If the media has led you to believe investors are facing a growing risk of having their rental properties sit vacant, the most recent data tells a very different story.

Over the coming weeks, I will expose the regions within Australia that are dramatically undersupplied with rental properties. These areas not only defy the myth that COVID-19 is creating a glut of vacant properties, but they are also well-positioned for strong growth in rental income.

If you are not familiar with typical Investor expectations around vacancy rates, here’s a basic outline:

  • Under 1%: Rental crisis situation
  • Under 2%: Undersupply of rental properties 
  • Under 3%: In favour of the landlord
  • Above 3%: Slightly in favour of the tenant
  • Above 4%: In favour of the tenant
  • Above 5%: Evidence of rental property oversupply 

The following content was shared by one of Australia’s most respected property market analysts, Louis Christopher. Louis is Director of SQM Research.

 

Here is the most recent update on the vacancy rates within our capital city markets from SQM Research:

National Rental Vacancy Rates Decreased in July

The national residential rental vacancy rate recorded a decrease over the month from 2.2% in June to 2.1% in July 2020.

The new financial year commenced with the total number of vacancies Australia-wide now at 71,760 vacant residential properties.

This time last year, the national vacancy rate was slightly higher at 2.3%.

All capital cities recorded declines in vacancy rates over the month except for Melbourne which recorded a 0.1% increase to 3.1% for July.

Sydney currently has the highest vacancy rate in the nation at 3.6%, having declined by 0.2%.

Hobart’s vacancy rate is the lowest in the nation at 0.7%, having declined by 0.2% over the month.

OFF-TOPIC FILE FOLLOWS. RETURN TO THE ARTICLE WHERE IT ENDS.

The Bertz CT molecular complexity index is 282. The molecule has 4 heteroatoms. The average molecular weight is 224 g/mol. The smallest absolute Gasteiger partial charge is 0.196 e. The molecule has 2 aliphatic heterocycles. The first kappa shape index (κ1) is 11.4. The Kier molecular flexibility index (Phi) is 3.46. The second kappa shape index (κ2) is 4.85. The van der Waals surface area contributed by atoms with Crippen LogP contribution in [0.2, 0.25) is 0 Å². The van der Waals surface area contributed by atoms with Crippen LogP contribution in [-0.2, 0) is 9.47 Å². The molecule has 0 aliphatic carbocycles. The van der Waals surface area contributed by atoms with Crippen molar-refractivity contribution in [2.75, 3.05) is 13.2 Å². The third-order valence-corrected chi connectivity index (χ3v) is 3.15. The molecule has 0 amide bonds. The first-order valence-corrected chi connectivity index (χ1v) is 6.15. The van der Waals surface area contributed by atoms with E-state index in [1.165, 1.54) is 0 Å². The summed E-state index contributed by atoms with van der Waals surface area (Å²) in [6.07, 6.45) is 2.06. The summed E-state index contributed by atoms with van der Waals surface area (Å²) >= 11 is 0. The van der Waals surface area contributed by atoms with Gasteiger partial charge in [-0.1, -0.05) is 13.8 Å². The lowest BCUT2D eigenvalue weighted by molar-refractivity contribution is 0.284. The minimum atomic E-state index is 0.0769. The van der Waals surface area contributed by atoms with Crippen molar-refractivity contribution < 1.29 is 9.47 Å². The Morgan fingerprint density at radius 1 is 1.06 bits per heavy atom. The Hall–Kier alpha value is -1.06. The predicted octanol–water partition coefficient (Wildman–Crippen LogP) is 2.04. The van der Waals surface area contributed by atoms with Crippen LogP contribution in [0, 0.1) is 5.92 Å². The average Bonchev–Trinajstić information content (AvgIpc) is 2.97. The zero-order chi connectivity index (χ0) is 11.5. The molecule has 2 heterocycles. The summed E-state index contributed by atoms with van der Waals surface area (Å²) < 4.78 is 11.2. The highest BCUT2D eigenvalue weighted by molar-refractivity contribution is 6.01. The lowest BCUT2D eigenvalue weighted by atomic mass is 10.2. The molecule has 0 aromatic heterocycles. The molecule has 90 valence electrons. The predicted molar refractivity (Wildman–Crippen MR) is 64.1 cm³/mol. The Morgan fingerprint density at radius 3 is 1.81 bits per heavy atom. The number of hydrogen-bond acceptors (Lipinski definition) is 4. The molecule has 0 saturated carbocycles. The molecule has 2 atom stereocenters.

Darwin recorded the largest decline in rental vacancy rate of 0.4% to now record a low vacancy rate of 1.4%.

 

City July 2019 Vacancies July 2019
Vacancy Rate
June 2020 Vacancies June 2020
Vacancy Rate
July 2020 Vacancies July 2020
Vacancy Rate
Sydney 24,869 3.5% 27,710 3.8% 26,506 3.6%
Melbourne 11,674 2.0% 18,116 3.0% 18,746 3.1%
Brisbane 8,154 2.4% 8,127 2.4% 7,593 2.2%
Perth 6,303 3.0% 3,272 1.5% 2,803 1.3%
Adelaide 2,034 1.1% 1,992 1.0% 1,809 0.9%
Canberra 747 1.1% 731 1.1% 653 1.0%
Darwin 913 2.9% 575 1.8% 453 1.4%
Hobart 147 0.5% 272 0.9% 212 0.7%
National 76,338 2.3% 77,132 2.2% 71,760 2.1%

 

SQM’s calculations of vacancies are based on online rental listings that have been advertised for three weeks or more compared to the total number of established rental properties.

SQM considers this to be a superior methodology compared to using a potentially incomplete sample of agency surveys or merely relying on raw online listings advertised.

Please go to our Methodology page for more information on how SQM’s vacancies are compiled.

Some capital city CBD locations have also recorded declines (from their record highs) in vacancy rates over the month, namely Sydney CBD dropping to 13.2%, down from 13.8% in June; Brisbane CBD’s vacancy rate decreased from 14.0% in June to 13.0%Melbourne’s CBD remained stable at 8.8%.

However, Adelaide CBD has increased to 7.6% from 7.1% in June and Perth CBD is now up from 5.3% to 5.5%.

 

Commentary 

Rental vacancy rates for most capital cities recorded a decline over the course of July.

We are now observing a clear trend of reduced rental vacancies in outer suburban locations and regional locations around Australia.

However, when looking into the numbers it is clear there are still very elevated levels of rental vacancies in the inner-city locations.

We believe there has been a move towards outer regional living and away from high-density areas.

This very likely has been as a result of fears surrounding Coronavirus and the ability for many employees (particularly in the corporate sector) to work remotely.

 

 

Article by SQM Research